By Josh Howard
Howard is a public historian and co-owner of Passel Historical Consultants. He is a native of Clifton Forge.
The Commonwealth has an opportunity at hand — saving Green Pastures, Virginia’s only historically African American recreation site managed by the USDA Forest Service. Green Pastures in Alleghany County should be recognized as one of the nation’s most important treasures of Black History, especially in a rural context. Instead, it’s future awaits a vote in the General Assembly.
Included in Gov. Northam’s “historic justice and equity agenda” in his proposed budget is a comparatively small allocation to transfer Green Pastures to Virginia State Parks. Now under General Assembly consideration, budget approval means Green Pastures’ resurrection, or at the very least multiple park rangers leading tours, safeguarding the public, and providing stewardship full-time. The USDA Forest Service managed Green Pastures for more than eighty years, but the district office, hamstrung by repeated budget cuts, just can’t provide staffing.
Green Pastures is a forested park built in 1938 as a result of Black Virginians’ demands for outdoor recreational opportunities. In response demands and protests, the four agencies responsible for outdoor recreation in Virginia — Virginia State Parks, Virginia Forest Service, the National Park Service, and the USDA Forest Service — agreed that the Commonwealth needed an African American facility. With two hundred Civilian Conservation Corps workers at their disposal, the USDA Forest Service took on the project. Acres in eastern Alleghany County were set aside for campgrounds, picnic shelters, and a man-made lake formed from dammed mountain streams. Even though the site didn’t formally open until 1940, hundreds traveled from across the state every weekend to enjoy the unfinished site. African American individuals, families, and organizations could finally enjoy Virginia’s outdoors safely.
For a little over a decade, Green Pastures was the only African American outdoor recreation area in the mid-Atlantic region. In 1950, the USDA Forest Service formally desegregated the site as part of an agency-wide policy, though it continued to be used primarily by African American campers, picnickers, and church groups. The Forest Service changed Green Pastures’ name in 1964 to Longdale Recreation Area. Locals still considered Green Pastures to be the “Black park” while nearby Douthat State Park was the “white park.” The name sought to communicate with the public that both of these parks had been integrated.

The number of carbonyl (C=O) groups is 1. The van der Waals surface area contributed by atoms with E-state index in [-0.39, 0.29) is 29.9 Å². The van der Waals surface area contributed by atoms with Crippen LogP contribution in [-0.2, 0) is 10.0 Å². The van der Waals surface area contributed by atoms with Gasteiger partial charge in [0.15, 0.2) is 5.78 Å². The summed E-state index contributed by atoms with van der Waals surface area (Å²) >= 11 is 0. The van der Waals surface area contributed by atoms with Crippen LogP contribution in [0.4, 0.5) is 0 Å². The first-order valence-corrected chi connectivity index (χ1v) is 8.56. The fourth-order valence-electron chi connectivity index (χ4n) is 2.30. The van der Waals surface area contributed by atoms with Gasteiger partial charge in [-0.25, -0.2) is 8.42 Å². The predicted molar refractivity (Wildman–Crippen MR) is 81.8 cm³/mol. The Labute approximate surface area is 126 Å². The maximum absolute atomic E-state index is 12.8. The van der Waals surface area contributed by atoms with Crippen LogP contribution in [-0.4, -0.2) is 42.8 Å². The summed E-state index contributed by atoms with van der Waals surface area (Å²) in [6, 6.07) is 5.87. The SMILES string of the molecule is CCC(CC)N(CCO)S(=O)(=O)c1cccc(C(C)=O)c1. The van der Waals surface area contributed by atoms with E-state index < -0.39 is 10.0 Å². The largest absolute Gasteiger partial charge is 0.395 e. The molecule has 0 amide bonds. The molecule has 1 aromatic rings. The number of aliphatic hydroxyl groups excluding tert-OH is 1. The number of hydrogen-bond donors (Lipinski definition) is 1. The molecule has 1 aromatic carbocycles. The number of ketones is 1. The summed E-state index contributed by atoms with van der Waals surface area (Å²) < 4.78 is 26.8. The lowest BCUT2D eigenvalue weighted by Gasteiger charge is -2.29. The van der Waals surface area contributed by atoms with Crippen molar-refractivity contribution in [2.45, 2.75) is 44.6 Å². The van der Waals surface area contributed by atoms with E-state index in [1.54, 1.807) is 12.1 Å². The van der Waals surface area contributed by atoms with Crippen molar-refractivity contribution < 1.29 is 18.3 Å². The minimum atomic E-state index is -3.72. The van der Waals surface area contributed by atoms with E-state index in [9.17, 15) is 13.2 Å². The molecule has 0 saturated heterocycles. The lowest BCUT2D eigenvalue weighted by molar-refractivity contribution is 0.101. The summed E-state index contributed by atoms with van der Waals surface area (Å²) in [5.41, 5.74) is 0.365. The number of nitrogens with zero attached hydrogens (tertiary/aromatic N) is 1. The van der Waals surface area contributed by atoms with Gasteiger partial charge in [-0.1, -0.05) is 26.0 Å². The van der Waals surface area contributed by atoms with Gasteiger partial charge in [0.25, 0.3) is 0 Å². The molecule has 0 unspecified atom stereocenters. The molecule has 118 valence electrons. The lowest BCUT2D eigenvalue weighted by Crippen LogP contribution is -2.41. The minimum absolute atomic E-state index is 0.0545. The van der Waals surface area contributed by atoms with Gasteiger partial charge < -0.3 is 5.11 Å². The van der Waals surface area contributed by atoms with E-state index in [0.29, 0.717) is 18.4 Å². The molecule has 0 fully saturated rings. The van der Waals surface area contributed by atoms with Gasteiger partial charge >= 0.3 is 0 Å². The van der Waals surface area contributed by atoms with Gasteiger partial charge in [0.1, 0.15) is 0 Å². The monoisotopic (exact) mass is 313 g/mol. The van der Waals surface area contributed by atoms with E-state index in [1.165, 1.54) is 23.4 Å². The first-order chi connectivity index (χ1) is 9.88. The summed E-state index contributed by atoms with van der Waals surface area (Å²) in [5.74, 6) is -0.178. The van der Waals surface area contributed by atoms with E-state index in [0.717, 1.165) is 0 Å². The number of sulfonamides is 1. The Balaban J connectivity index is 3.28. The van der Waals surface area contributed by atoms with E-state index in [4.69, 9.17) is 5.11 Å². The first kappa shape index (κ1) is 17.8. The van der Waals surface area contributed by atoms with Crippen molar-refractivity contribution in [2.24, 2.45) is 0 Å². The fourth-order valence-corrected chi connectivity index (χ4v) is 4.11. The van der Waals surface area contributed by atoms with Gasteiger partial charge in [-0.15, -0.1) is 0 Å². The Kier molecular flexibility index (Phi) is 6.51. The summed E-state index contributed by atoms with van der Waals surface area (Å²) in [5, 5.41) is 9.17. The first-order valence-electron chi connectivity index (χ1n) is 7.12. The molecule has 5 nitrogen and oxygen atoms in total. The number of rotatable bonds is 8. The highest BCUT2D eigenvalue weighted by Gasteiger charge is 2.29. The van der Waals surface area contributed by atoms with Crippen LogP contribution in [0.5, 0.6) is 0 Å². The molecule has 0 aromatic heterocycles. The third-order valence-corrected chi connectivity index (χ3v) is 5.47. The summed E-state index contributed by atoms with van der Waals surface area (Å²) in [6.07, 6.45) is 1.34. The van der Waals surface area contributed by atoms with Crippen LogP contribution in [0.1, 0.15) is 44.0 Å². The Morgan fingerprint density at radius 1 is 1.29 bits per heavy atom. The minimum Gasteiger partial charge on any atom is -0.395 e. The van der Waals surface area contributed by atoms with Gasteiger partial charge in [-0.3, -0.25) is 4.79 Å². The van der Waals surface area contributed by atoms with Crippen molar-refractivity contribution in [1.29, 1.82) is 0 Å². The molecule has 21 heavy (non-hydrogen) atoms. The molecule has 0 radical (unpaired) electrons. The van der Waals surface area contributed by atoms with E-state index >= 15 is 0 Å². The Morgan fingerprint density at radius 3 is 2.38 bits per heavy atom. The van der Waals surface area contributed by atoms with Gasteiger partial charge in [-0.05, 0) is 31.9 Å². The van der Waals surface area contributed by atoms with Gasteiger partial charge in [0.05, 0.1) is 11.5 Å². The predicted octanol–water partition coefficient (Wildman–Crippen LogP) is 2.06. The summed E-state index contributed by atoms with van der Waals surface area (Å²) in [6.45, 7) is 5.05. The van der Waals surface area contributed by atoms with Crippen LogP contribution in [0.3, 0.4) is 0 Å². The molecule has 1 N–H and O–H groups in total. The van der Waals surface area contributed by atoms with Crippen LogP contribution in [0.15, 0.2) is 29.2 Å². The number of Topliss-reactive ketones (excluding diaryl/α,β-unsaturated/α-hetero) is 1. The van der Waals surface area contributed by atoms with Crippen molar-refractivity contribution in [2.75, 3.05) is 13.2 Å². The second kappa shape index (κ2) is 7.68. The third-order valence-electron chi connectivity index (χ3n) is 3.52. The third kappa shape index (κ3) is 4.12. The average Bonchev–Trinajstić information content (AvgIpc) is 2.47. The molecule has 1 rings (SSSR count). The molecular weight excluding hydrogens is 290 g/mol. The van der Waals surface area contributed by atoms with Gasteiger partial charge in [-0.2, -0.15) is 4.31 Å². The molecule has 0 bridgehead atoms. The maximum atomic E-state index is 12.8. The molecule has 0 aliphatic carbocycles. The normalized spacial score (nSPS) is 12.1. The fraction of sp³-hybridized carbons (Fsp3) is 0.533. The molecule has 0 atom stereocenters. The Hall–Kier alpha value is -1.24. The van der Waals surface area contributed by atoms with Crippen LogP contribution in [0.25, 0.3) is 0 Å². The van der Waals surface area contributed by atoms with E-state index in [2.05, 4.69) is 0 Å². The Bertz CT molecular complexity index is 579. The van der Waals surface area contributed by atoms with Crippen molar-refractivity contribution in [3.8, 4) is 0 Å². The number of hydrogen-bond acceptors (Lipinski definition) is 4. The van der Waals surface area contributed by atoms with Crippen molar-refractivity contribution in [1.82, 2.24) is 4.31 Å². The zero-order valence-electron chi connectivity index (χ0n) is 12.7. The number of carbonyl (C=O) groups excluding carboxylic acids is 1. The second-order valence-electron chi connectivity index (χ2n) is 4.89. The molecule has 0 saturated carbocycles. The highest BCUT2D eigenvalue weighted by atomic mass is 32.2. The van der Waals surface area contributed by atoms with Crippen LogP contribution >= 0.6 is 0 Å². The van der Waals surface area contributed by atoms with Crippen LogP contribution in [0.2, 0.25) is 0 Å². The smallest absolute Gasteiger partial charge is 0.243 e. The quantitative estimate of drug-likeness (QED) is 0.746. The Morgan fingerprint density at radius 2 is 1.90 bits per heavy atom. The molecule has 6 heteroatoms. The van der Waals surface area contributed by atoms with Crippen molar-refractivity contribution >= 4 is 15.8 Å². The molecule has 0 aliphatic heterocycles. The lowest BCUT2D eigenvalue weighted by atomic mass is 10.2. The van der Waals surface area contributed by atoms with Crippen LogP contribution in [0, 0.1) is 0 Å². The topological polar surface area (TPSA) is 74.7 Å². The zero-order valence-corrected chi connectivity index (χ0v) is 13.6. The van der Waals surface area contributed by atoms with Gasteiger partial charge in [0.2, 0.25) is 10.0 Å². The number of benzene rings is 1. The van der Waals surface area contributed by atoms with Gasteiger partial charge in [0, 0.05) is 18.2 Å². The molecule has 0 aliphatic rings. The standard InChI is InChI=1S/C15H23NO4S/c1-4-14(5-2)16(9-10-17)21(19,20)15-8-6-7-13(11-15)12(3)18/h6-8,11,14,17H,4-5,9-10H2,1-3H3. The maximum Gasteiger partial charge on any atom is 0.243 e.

A few years ago, local community members met to discuss saving Green Pastures in a more permanent way. Since the 1980s, maintenance at Green Pastures has slowly deteriorated. Simply put, the district office receives too little Federal funding to maintain the site. Improvements are out of the question. A large portion of maintenance comes from those same local community members. They mow grass, clean litter, and report damages, but plenty of damages, from replacement shingles to a clogged dam, are outside the community group’s capabilities.
After years of hard work, a tentative agreement is in place — Virginia State Parks will take over Green Pastures as part of Douthat State Park. Governor Northam included in his budget funding for staffing costs plus some maintenance funds. Everybody wins if the Commonwealth approves of Green Pastures. Douthat State Park grows. Longdale Furnace experiences a tourism boon. Outdoors loving people from across the Commonwealth would have a rejuvenated recreational destination. Campers would have new options. Residents of Alleghany County, Covington, and Clifton Forge would have restored one of their most treasured public resources. And finally, a highly important African American historical site can be properly preserved.
Approval for saving Green Pastures must come. How often does the opportunity to protect one of Virginia’s top ten most endangered historic places, according to Preservation Virginia, appear so clearly? How often can folks from different backgrounds come together across racial lines to build something great? The volunteer effort around Green Pastures is driven jointly by nostalgia and vision. We remember the park for what it was but so too do we imagine a new future. There is no public forgetting of Green Pastures. The Forest Service gate remains locked most days, but people still park at the gate and walk a half-mile to the lakeshore. Sometimes the goal is to hike, sometimes to camp, and sometimes just to remember.
Call your General Assembly representatives and ask they support Green Pastures. Now is the time for decisive, bold action. And when you hang up the phone, go visit the site! Breath in the fresh mountain air and try to imagine what it once was — then envision what it will be in just a few short years.
It will be worth the investment.